This is obviously a vital role that libraries can play in our communities, but how can we ensure that we are up to the task?

Buron et al. offer the following suggestions based on their experience of creating a safe haven for the community at the Queens Public Library in South Hollis (USA)…

  • Physical Solutions – think about the layout of the library and consider rearranging shelving and furniture to ensure safe spaces for different users.
  • Programming and customer interactions – a personal greeting at the door creates a sense of connection, and strong programming for the younger years creates an early positive experience which continues as the child grows.
  • Staff Training – staff training and support helps staff to deal with the demands of social situations while also taking care of their own needs. Library policies and guidelines can also act to support staff.

This is a very brief outline – I think this would be a great area for future research.  Do you have any ideas you could share in a comment below?  Perhaps you have seen something in a library you have visited that you think helps to make it a safe refuge for young people?

Let me conclude with a quote from a sign posted outside the Ferguson Public Library during the riots in that city…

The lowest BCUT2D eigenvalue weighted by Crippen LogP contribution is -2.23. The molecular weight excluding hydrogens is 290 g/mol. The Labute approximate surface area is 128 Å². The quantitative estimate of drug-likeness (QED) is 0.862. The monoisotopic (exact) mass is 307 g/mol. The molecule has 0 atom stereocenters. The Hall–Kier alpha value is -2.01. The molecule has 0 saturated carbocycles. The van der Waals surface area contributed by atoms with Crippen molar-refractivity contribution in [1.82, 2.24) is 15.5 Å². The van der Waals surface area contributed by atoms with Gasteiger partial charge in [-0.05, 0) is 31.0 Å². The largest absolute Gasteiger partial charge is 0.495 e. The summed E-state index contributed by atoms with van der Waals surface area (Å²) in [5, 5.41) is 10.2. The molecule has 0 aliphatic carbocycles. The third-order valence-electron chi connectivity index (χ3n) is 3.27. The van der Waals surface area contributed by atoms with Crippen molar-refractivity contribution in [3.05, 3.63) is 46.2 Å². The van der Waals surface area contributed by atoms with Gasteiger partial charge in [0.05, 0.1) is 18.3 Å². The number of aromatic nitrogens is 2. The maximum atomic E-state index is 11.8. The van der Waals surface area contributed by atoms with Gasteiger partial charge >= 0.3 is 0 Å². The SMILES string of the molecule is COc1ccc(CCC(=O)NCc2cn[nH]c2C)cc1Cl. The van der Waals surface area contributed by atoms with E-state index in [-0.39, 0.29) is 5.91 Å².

During difficult times, the library is a quiet oasis where we can catch our breath, learn, and think about what to do next.

 

(feature image is a public domain image CC0 sourced from www.pixabay.com)

#abuse#bullying#children#disaster#families#librarians#libraries#refuge#support#teenagers

Comments

  1. Karen Eyre
    October 22, 2016 - 10:33 pm

    I love this post, Sharee, and couldn’t agree more. I was someone who sought refuge in the both in the school and public library, especially as a teen. At school, sometimes it was to get away from school-yard nonsense, sometimes it was just because the idle chit-chat bored me. Likewise, long holiday days when I was an “acceptable” age to be unattended, the library was a place for me to occupy myself amongst the books, music, magazines and computers – otherwise I would have been roaming the streets.

    A place to get a drink of water, relax somewhere comfy and have a read – especially in the air con in summer or warm in the winter can make a large difference in someone’s day.

    • Sharee Cordes
      October 23, 2016 - 1:05 am

      Thanks Karen,
      I used to love to hang out in the library when I was at school too – especially in about year 6 when I wasn’t quite sure where I fit in the social scene of the schoolyard. I also found it a great refuge when I lived in Mt Gambier and had young children – the winters are looooonnnng and cold and wet down there and to be able to escape the house and find somewhere warm with interesting things to keep the kids occupied and nice coffee for me (they have a cafe in the library) was such a relief! I would often set myself up in the cafe with coffee and a pile of magazines while the kids (old enough to be able to be unsupervised), would play games or hang out with friends in the library – providing valuable respite for all of us. Glad you enjoyed the post. – Sharee